-Given the chances of getting a lemon are smaller than ever before, and you’re choosing a decent brand and model (e.g., nothing from Chrysler-Fiat), you’re chances of successfully driving trouble-free are decently high.
    -You get to pick the make, model, trim level, features, etc. you want and are willing to pay for.
    -Warranty plus option to get an extended warranty later on if desired.
    -Latest features. Let’s face it, some folks may not care at all about image, but they do care about technology and features. You can retrofit a Bluetooth hands-free phone setup to a 1955 Chevy Bel-Air if you wanted to, but that doesn’t make it a good solution or particularly effective. Lots of things simply cannot be retrofit at all, or not without a lot of trouble and hassle. For some it’s how comfortable the car is on a long trip. For others it’s how easily you can keep the rugrats in the back quiet.
    -Safety. I think this one is a little overblown. A 10-year-old car is not going to be much less safe, in terms of safety features, than a brand new one of the same category, but I’ll grant there is a possibility that certain new models may be safer than the old ones. I don’t mean all the annoying lane-departure and pre-collision warning crap, either. There haven’t been any truly significant advancements to vehicle safety that I am aware of since the development of stability control systems in the 1990s. Pretty much all new cars have that, plus airbags and seatbelts. In some ways, cars are less safe now than before because of design choices and federal mandates. For example, the huge blind spots created by necessarily swoopy aerodynamic bodywork and large A, B, and C pillars (which also help in rollovers) hurt visibility and increase risk of actually causing an accident. Similarly, the humongous rear seat headrests block visibility out the sides and rear. Yet overall, in terms of survivability, current cars are probably slightly safer. Having helped so many friends car shop, those who have kids make a huge deal about this. Even if they are the worst drivers in the world, they’d rather lose visibility in exchange for perceptions of safety in a crash and assume they can make it up by driving more safely (which they never actually do).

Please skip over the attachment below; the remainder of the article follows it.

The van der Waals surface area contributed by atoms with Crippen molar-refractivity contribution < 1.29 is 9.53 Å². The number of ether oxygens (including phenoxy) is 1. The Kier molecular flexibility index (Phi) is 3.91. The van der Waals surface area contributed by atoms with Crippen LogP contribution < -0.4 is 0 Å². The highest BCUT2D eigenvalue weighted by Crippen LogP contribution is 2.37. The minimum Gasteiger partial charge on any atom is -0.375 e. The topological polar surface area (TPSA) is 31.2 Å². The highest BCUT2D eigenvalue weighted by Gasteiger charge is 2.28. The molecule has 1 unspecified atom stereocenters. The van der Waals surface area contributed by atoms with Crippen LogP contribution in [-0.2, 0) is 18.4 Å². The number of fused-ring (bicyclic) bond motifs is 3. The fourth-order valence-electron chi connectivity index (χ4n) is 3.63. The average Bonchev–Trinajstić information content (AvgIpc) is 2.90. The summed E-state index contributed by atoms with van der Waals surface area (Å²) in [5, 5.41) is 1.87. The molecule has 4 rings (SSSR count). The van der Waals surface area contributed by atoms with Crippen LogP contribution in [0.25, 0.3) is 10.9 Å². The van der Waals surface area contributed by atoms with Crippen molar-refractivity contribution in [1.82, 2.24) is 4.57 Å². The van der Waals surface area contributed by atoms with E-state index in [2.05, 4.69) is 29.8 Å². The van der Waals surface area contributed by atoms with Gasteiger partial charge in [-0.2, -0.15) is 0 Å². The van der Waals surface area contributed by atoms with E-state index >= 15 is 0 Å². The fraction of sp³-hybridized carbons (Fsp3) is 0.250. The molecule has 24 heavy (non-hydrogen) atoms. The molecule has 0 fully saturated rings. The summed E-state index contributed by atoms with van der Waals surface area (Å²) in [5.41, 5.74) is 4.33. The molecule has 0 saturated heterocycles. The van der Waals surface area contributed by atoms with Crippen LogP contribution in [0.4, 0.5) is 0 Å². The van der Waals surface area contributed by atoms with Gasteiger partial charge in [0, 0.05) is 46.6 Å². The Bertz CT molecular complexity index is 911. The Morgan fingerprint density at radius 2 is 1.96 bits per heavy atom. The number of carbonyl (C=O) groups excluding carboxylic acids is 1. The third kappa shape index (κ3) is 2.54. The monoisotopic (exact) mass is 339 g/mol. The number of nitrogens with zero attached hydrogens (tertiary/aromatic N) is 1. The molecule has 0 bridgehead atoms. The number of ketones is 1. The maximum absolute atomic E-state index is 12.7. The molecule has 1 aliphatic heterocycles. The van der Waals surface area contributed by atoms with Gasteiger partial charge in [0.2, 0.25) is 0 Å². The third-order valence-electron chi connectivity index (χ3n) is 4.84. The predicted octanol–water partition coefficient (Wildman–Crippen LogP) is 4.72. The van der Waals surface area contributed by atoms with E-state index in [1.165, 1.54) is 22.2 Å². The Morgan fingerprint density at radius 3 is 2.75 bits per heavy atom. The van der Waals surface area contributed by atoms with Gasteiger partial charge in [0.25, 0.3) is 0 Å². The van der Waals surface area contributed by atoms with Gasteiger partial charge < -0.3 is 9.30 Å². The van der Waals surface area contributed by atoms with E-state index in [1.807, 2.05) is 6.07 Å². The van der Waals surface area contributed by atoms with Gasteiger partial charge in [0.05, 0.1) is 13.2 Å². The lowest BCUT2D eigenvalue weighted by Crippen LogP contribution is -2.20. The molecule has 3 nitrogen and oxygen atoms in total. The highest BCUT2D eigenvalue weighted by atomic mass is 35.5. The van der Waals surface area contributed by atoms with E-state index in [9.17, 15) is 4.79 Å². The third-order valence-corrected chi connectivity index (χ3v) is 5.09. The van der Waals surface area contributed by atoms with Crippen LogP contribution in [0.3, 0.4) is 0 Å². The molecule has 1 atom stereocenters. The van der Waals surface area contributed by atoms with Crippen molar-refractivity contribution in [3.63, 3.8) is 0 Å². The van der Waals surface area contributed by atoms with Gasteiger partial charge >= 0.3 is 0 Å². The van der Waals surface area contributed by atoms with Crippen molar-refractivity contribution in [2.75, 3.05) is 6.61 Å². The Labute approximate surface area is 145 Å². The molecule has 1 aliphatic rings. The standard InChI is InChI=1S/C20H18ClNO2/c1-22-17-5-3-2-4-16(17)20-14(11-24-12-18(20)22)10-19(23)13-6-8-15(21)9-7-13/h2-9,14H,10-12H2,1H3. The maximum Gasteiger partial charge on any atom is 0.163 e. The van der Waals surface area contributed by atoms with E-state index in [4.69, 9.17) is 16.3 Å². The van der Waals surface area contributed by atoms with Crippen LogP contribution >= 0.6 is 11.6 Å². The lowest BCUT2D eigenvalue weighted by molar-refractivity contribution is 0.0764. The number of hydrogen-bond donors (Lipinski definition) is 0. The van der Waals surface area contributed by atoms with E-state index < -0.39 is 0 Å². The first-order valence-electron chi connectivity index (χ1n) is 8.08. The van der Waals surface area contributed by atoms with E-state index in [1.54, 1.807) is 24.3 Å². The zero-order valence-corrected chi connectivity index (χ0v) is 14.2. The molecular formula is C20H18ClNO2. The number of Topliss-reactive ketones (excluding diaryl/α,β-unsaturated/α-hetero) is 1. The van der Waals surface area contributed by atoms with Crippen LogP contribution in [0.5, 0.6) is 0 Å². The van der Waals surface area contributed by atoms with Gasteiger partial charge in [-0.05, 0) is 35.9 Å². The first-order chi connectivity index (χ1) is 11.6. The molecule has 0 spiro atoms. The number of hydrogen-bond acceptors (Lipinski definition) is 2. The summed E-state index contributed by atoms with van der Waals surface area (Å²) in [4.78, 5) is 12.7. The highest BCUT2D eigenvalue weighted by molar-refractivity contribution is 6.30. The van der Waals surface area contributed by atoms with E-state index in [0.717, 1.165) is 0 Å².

I believe you’re point still holds true about buying used vs. new. I just wanted to try and balance it out a bit.

  4. Great advice, but the world has moved on past it in ways that are just too weird.

    My admirably fruga; millennial son, a hard worker with a “good” tech job, was absolutely unable to find a lender who would qualify him to finance a purchase of a used car… but was repeatedly told that if he wanted to buy a new car, there would be no problem qualifying at all.

    I’m too old to understand this other than it smells like the sort of market inversion caused by targeted government grants..

  5. I know it’s not for most people, but I have bought two rebuilt title cars (one on eBay, one local) and both have been flawless and almost half price. The first was eight years ago (Honda Civic EX coupe) and I still own it with absolutely no problems whatsoever.

    The second was even better. Last year, saw a 2017 Nissan Rogue SL AWD on eBay and “won” the auction at $16,900. This particular car had 7200 miles on it and the seller had several hundred positive feedback reviews and 100% feedback. Won the auction on Sunday night, was up in Detroit the next afternoon and drove the Rogue 1250 miles back to DFW. Not one problem in one year of ownership. The sticker was still in the glovebox. It retailed for $32,300. Half price is a good deal on a (at that time) same model year car.

    I asked the dealer (whose shop fixed the car) what the issue was with the Rogue and why the car sold so cheaply. The car was leased by an insurance company in Connecticut and was hit in the driver’s side. Both door skins (not the entire doors; just the skins) were replaced and painted. That was all. No frame or other body damage. I asked him why the insurance company would “total” a car with minimal damage. He stated the corporate leases usually have a damage waiver gap clause that states if the car is “substantially” damaged and now worth less on the used car market, the insurance policy will give the lease holder the option to total the car and replace it.

    So, if you are flexible and don’t mind driving a practically new car with NO warranty, there are options out there. Now, I do have a rebuilt title vehicle but I don’t care. We will drive this car till the wheels fall off. If something breaks, we will fix it. We have money to spare because we bought it half price. Nissans are pretty reliable and the lack of warranty doesn’t bother me a bit, especially considering the initial cost. Also, there is no problem insuring rebuilt title cars and any damage claims are covered in full; just as they would be with a clean damaged car.